on Nov. 02, 2009
I've just been emailed by Smashwords and asked to review this book. I'm afraid I can't do that, since the ePub version I bought has double spaced lines - that is, there is a space between each line of text.
I have so many books on my To Be Read list that I'll read them before trying to fix up Xenoliths. If I ever do I'll let you know.
The Mystic Travelogues
on June 05, 2011
I think this is a superb example of high quality ebook production, and it has an entrancing story as well. 10 out of 10. I intend to keep this book on my reader as an example of what to aim for.
I bought this book after reading the free sample. It is an excellent book written by an young American woman, telling of her first hand experiences in Palestine. I strongly recommend it to anyone who wants to find out the truth of the situation in Palestine. And as a bonus it's a very enjoyable, well written read.
I have mixed feelings about this book.
On the one hand it enabled me to stretch my mind by grappling with alternative points of view, particularly about the relevance and basis for religious belief, and supported my own beliefs in the stupidity of war and of mindless patriotism.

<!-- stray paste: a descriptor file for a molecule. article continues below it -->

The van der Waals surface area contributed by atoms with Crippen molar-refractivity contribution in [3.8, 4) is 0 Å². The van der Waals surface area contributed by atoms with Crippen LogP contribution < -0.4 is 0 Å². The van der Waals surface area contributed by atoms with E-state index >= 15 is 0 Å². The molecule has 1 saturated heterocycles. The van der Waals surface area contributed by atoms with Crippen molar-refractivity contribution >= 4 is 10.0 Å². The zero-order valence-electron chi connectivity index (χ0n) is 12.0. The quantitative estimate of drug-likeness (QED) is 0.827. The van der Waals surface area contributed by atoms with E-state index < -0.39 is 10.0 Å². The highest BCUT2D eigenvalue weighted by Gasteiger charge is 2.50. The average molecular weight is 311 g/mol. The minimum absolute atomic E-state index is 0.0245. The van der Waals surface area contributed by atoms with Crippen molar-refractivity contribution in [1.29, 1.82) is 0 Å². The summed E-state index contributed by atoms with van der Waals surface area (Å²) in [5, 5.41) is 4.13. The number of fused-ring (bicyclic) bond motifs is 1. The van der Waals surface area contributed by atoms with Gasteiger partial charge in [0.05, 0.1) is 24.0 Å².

On the other hand the views expressed are selective, not to say bigoted, and express only one point of view. Some of the situations and events described seem unbelievable even for the US. And I think it weakens the case the author presents to use two people who have fried their brains with drugs as the protagonists.
Worst of all, to someone who designs ebooks, is that plonked down in the middle of chapter one there is a several line shill from somebody or other offering his services as a proof reader.
Full disclosure: I was part of the Gaza Freedom March in 2010 and saw Gaza with my own eyes, and was in Cairo in January 2011 with a CodePink delegation trying to get into Gaza again. So I clearly have opinions of my own.
This is a superb book; if it was possible to give it a 10 star rating I would. It gives a vivid and moving account in many voices of the work, sufferings and hardships the 44 people on two small boats went through in 2008 to be the first to get into the world's largest concentration camp in Gaza, and of the suffering of the people there. And it gives a detailed review with abundant evidence of the real reason for their suffering - the Israeli government's theft of the vast reserves of natural gas in Gaza waters.